Bug Blog

Is It Possible To Treat Every Structural Wood Member Within A Home For The Purpose Of Drywood Termite Control?

Arizona residents are no strangers to problematic indoor arthropod pests, as some of the most feared insects and spiders are prevalent in urban and suburban areas of the state. Some of these highly undesirable arthropod pests include Africanized honey bees (aka killer bees), tarantulas, black widows, multiple fire ant species, and a total of five recluse spider species. In addition to fear-inspiring and potentially dangerous arthropod pests, Arizona is also home to an economically costly group of insects that are well known for being every homeowner’s worst nightmare–termites. Termites are considered the most important group of urban pests in Arizona due to their habit of inflicting extensive and expensive damage to structural wood within homes and finished woods that make up movable objects like furniture and picture frames. A total of 17 termite species have been documented in Arizona, seven of which are categorized as structural pests.

Termite species are divided into three groups based on habitat, and pest species from all three can be found in Arizona. These groups are subterranean, drywood and dampwood termites, and the first two groups are responsible for virtually all termite-related structural damage in Arizona. In most regions of the US, drywood termites are either non-existant or are non-pests, but the southwest is unique for being home to some of the most destructive drywood termite species in the world. Although drywood termites do not eat away at wood as rapidly as subterranean termites, drywood termite infestations are far more difficult to detect within homes. This is because drywood termite infestations are initiated by swarming alates, as opposed to workers from already established underground subterranean termite colonies.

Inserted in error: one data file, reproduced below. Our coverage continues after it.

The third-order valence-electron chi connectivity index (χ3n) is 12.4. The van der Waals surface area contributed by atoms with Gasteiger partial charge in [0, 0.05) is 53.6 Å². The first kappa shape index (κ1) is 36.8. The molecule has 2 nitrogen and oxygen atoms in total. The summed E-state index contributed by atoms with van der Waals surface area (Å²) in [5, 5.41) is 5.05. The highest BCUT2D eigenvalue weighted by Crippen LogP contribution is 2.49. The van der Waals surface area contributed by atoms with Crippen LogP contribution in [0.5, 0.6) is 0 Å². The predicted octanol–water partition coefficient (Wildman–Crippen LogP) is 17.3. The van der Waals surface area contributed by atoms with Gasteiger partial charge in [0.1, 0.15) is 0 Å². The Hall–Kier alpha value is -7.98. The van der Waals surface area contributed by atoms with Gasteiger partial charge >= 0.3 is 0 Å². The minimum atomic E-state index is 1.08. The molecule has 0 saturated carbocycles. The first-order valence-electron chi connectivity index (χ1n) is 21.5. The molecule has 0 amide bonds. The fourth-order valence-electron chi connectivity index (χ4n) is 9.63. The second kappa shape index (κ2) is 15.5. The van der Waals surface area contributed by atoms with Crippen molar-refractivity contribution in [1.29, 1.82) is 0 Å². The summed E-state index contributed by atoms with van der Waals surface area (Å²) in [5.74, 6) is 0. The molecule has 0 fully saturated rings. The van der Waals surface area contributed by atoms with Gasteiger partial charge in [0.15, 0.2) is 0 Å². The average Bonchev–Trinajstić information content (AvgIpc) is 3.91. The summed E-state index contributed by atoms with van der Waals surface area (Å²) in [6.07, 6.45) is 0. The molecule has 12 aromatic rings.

Since they are airborne, alates can establish colonies anywhere on or within a home, and this is one of the reasons as to why modern homes are constructed with lumber that has been chemically treated to resist termites and rot. Since structural lumber slowly becomes more susceptible to termite infestations with age, homeowners often hire pest control professionals to retreat accessible structural wood. Unfortunately, much of a home’s structural wood is located within inaccessible spaces, making it impossible to retreat every lumber component without causing damage. However, pest control professionals often inject residual insecticide dusts or sprays into wall voids, which makes the interior structural wood resistant to swarming alates. Of course, retreatments must be performed every few years or whenever the insecticide wears off.

Do you know if your home’s structural wood has ever been treated to resist termite attack?